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In This Issue of JAMA Pediatrics
January 2017

Highlights

JAMA Pediatr. 2017;171(1):3. doi:10.1001/jamapediatrics.2016.3081

Research

Earlier access to intensive behavioral intervention is associated with improved outcomes for children with autism spectrum disorder (ASD). Piccininni and coauthors conduct a cost-effectiveness analysis of reducing wait times for intensive behavioral intervention from the current 32 months in Ontario, Canada. Eliminating wait time resulted in more independence among these individuals and substantial savings to government and society. The editorial by the DiBonas, the parents of a child with ASD, reinforces the importance of such wait time reductions.

Editorial

Asthma is the most common chronic illness in the United States and disproportionately affects inner-city children. Sheehan and coauthors examine allergens collected from 37 schools attended by 284 students. Mouse allergen was detected in 99.5% of schools, and children attending schools with the highest mouse allergen levels had more days per week with asthma symptoms. The editorial by Matsui and McCormack points out the need to be cognizant of allergens in children’s environments and the work to be done to ensure healthy schools.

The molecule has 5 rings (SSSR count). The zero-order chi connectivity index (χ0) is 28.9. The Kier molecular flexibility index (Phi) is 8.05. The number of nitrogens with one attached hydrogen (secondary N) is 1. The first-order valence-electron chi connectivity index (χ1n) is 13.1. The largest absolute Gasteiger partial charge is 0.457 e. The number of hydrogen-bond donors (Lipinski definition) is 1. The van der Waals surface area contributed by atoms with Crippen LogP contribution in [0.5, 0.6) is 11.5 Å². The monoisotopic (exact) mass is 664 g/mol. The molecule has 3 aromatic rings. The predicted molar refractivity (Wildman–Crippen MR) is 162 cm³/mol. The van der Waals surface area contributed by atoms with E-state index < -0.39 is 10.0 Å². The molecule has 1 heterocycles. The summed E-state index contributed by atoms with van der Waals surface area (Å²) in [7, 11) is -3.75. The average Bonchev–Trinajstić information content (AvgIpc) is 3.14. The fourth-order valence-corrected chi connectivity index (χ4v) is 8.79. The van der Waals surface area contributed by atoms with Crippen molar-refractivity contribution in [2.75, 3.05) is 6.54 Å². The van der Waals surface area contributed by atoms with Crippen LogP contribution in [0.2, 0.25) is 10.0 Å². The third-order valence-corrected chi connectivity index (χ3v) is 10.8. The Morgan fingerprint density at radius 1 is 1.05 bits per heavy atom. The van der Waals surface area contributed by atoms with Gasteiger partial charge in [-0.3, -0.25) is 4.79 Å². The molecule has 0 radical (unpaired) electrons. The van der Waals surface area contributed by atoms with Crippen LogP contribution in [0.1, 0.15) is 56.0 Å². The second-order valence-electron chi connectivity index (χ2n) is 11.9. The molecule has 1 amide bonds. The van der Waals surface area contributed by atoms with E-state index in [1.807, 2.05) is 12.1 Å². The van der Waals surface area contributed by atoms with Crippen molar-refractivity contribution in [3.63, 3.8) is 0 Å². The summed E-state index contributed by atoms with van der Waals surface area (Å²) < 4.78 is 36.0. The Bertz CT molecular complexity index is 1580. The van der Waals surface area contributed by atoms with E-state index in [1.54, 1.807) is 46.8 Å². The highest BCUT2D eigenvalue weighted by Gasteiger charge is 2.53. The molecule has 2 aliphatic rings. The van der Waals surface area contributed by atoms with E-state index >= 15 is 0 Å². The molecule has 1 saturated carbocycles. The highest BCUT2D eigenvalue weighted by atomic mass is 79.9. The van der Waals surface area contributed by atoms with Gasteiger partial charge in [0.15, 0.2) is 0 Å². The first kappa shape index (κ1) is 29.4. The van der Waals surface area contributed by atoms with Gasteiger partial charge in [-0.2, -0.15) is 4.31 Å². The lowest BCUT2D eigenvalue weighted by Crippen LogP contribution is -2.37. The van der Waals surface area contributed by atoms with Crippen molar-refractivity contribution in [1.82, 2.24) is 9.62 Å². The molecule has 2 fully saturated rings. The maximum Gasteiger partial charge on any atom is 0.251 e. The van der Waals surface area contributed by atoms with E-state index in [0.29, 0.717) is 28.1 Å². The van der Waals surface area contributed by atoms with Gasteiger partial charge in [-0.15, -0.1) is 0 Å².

Editorial

Continuing Medical Education and Journal Club

Nearly 6000 hospitalized US children receive cardiopulmonary resuscitation (CPR) annually. This study by Bhanji and coauthors of CPR for children while hospitalized in 354 hospitals compares outcomes of CPR occurring during days/evenings vs nights as well as weekdays vs weekends. The rate of hospital survival was 12% lower for CPR at night than during day/evening and marginally lower on weekends.

Prior studies have provided conflicting evidence on whether anesthesia and surgery during early childhood affects long-term cognitive function. In this longitudinal cohort study by Glatz and coauthors, mean school grades at age 16 years and IQ test scores at military conscription at age 18 years were compared in children who had anesthesia and surgery before age 4 vs those who did not. The study found no difference in school grades and minimal difference in IQ between the 2 groups. The editorial by Hansen and coauthors puts these findings in perspective of the well-known environmental and societal factors affecting long-term outcomes.

Editorial

Abstract

Clinical Review & Education

Necrotizing enterocolitis (NEC) remains a major cause of morbidity and mortality in infants. This review by Frost and coauthors discusses the new findings on the importance of alterations of the intestinal microbiome to the etiology of this disease, and the still conflicting evidence about the role of probiotics in its prevention. Indications for surgery and types of surgery needed are described, and the optimal management of NEC is discussed. Children needing surgery for NEC have higher mortality than those who can be medically treated.

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